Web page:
Gareth Sleightholme is an illustrator, designer and comic creator based in Kingston Upon Hull. Gareth has been working as a concept artist for two decades, and is a prolific artist and writer. This week, Tom caught up with Gareth to talk comics, Lovecraft, and the creative process.
T: Let’s start at the beginning, what first got you into comic making?
G: Well, it probably goes back to my time at the Archaeology Unit in my late teens.
I’d remember reading comics when I was young, mostly just obsessing over particular panels. My cousin from Canada brought Ghost Rider, Fantastic Four and Black Panther comics for me when their family visited us, I always wanted to be Black Panther when playing out as a kid. My parents bought me the Beano when I was younger and I eventually graduated to the new line of Star Wars comics and 2000AD of course via Asterix from the local Library. Christmas occasionally brought a range of annuals/compilations, Starlord, Action and maybe Tarzan all of which were comics heavy. But towards my teens my interest in comics just fell away as I dug into the pulp novels of Robert E Howard, Robert Heinlein etc that I found at the local market.
When I went to work in the drawing office of the Archaeology Unit I met a couple of guys that reintroduced me to published comics via Watchmen, Ronin, TDKR and others, but on top of that they were making their own books. Dave Chapman was writing and drawing his own comics ‘Drowning in Darkness‘ and Ian Beck was working on an adaptation of Beowulf in comics form. By the time I’d got to university in Norwich, I had files full of scripts and part finished artwork… again eventually abandoned as I went off to design theme parks and visitor attractions for living. I did however keep reading during this period, and more importantly writing, much of which became The Cthulhiad.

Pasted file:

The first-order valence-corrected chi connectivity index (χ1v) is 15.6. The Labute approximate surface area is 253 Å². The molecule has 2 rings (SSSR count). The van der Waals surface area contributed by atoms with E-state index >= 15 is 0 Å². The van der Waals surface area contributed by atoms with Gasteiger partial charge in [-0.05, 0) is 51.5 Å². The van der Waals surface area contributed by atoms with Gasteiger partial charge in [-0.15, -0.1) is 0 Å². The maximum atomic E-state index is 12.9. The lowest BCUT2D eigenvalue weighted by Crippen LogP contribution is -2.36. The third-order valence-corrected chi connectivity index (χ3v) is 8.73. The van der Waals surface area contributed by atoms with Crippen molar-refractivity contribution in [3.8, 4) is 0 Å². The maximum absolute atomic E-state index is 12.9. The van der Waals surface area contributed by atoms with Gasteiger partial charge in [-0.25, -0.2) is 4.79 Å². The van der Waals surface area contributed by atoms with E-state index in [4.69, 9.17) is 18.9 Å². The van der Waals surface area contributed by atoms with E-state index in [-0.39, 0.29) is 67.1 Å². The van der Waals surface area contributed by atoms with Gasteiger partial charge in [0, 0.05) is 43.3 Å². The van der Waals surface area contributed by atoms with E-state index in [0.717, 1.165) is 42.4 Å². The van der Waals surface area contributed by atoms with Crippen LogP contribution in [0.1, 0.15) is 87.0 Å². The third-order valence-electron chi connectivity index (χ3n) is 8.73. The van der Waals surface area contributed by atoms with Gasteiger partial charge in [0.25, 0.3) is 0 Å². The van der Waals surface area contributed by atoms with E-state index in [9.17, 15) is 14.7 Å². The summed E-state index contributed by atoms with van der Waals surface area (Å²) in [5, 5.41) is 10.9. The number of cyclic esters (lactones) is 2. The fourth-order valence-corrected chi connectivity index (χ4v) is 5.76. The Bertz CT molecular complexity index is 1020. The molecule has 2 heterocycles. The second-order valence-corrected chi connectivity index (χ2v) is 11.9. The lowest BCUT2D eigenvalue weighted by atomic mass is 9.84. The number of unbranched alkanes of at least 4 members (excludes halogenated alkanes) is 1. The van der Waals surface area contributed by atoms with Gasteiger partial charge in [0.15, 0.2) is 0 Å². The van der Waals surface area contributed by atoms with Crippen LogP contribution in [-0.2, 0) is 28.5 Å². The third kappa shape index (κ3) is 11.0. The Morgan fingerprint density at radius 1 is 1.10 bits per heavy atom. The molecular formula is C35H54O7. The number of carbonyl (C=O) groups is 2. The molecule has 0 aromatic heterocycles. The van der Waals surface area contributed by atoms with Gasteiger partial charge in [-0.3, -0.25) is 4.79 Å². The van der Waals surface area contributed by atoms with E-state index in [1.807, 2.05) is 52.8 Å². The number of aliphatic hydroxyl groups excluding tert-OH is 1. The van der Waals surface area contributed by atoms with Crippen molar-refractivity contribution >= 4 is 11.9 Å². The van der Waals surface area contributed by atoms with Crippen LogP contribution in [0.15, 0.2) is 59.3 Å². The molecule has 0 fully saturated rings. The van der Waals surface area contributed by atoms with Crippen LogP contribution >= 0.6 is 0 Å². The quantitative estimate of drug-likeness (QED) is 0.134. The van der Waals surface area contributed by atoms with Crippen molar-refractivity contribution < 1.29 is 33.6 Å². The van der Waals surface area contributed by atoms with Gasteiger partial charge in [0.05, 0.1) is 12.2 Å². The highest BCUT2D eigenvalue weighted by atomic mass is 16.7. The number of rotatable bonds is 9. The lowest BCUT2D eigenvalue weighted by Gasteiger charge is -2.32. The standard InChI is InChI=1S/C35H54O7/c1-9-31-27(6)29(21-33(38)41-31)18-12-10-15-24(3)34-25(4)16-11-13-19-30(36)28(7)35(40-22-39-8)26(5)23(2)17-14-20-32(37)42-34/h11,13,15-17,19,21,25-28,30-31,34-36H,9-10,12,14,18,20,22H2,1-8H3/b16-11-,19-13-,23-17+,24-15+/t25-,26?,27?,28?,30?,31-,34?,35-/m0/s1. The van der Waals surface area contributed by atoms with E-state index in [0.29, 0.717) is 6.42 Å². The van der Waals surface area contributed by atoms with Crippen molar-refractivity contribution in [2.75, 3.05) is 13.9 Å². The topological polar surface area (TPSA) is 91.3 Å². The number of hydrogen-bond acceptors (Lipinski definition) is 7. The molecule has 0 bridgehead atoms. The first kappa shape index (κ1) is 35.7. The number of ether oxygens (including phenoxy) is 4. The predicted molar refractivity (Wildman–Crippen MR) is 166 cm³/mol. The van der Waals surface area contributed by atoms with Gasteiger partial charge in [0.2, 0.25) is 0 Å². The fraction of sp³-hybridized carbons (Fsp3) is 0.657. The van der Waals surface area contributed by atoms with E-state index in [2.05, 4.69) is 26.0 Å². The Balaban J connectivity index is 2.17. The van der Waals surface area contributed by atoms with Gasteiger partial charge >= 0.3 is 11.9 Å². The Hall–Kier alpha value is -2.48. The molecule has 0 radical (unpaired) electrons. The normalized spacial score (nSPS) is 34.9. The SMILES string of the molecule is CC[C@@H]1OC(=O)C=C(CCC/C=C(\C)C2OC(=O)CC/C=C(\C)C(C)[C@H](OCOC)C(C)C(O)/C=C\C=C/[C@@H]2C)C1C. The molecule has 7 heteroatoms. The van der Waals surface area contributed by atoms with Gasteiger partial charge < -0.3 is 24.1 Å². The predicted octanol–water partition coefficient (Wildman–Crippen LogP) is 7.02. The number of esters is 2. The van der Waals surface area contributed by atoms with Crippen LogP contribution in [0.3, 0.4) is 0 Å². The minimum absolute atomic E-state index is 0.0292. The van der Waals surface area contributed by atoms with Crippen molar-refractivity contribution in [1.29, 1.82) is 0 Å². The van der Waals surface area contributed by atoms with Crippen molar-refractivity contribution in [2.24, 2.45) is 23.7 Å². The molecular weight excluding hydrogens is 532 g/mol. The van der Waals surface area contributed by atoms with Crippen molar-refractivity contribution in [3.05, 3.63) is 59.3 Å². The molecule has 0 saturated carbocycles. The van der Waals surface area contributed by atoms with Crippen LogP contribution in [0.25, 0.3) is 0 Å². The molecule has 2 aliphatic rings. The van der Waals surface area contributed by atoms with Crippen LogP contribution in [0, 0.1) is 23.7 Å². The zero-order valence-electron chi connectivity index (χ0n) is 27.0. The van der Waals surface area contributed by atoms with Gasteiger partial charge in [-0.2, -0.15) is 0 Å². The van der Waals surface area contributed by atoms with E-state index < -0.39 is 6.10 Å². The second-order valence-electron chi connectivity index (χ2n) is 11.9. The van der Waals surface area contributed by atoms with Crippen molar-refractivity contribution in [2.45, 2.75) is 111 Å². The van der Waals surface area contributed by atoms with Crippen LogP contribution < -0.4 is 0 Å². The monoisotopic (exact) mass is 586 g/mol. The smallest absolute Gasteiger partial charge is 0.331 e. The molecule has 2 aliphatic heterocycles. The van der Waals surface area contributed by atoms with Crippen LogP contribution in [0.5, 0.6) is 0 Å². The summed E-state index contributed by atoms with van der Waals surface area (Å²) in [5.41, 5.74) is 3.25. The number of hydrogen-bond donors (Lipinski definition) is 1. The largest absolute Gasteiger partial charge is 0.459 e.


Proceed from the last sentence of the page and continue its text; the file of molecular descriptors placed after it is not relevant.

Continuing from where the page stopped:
Jump forward to 2011 and Sarah, myself and my old friend Andrew Segal (Beached Rockets) were walking around Thought Bubble for the first time and Sarah asked me why we didn’t have a table. Flustered, Andrew and I “Umm?”ed and “Ahh?”ed a lot with no really definable reasoning other than we didn’t have any finished comics to show, and then the next thing I knew I’d booked a table and had to get something ready for that coming November.
And that’s how ‘The Indian Fighter‘ happened, ‘Beached Rockets‘ too, and ‘Iron Shod Ape‘ formed out of that. That first year was great fun, meeting other creatives, and of course talking to all the people that came up to the table, generally just feeling immersed in the culture of comics creation rather than just visiting. We booked the next years table as soon as we could, and so on every year since.
T: H.P. Lovecraft has an incredibly evident influence on this work. Why is it, do you think that comic creators are so inspired by his imagined realms?
G: I think it’s a number of things. But I think the real horror of Lovecraft, and the lasting influence is in the everyman’s realisation of our meaningless existence in an uncaring universe. It is a psychological horror that our basic biology is designed to steer us away from drawing even greater strength from the solid influences upon it, as the presence of Machen, Dunsany (see The Sorrow of Search) and Poe are evident. The spaces Lovecraft leaves in his descriptions of his creatures and moments of terror leave a lot of room for the reader to devise their own interpretations, and I guess this appeals to artists in particular who like that room to reinvent things visually. Writers have some pretty big themes to dig around in too; from mismanaged science, alien influences, and extinction’s shadow on the door.
It also has its issues of course, the underlying and sometimes overt bigotry in his work, which can’t be explained away with the “man of his time” arguments (lets face it Twain was writing 30 plus years earlier). But this doesn’t mean we can deny its influence on the collective horror genre from R.E. Howard to King through to Miéville, Del Toro and Ligotti, many contemporary (new) weird writers taking the cosmic themes within the work whilst attempting to overturn or redress some of the more out-dated and heinous attitudes that the author possessed.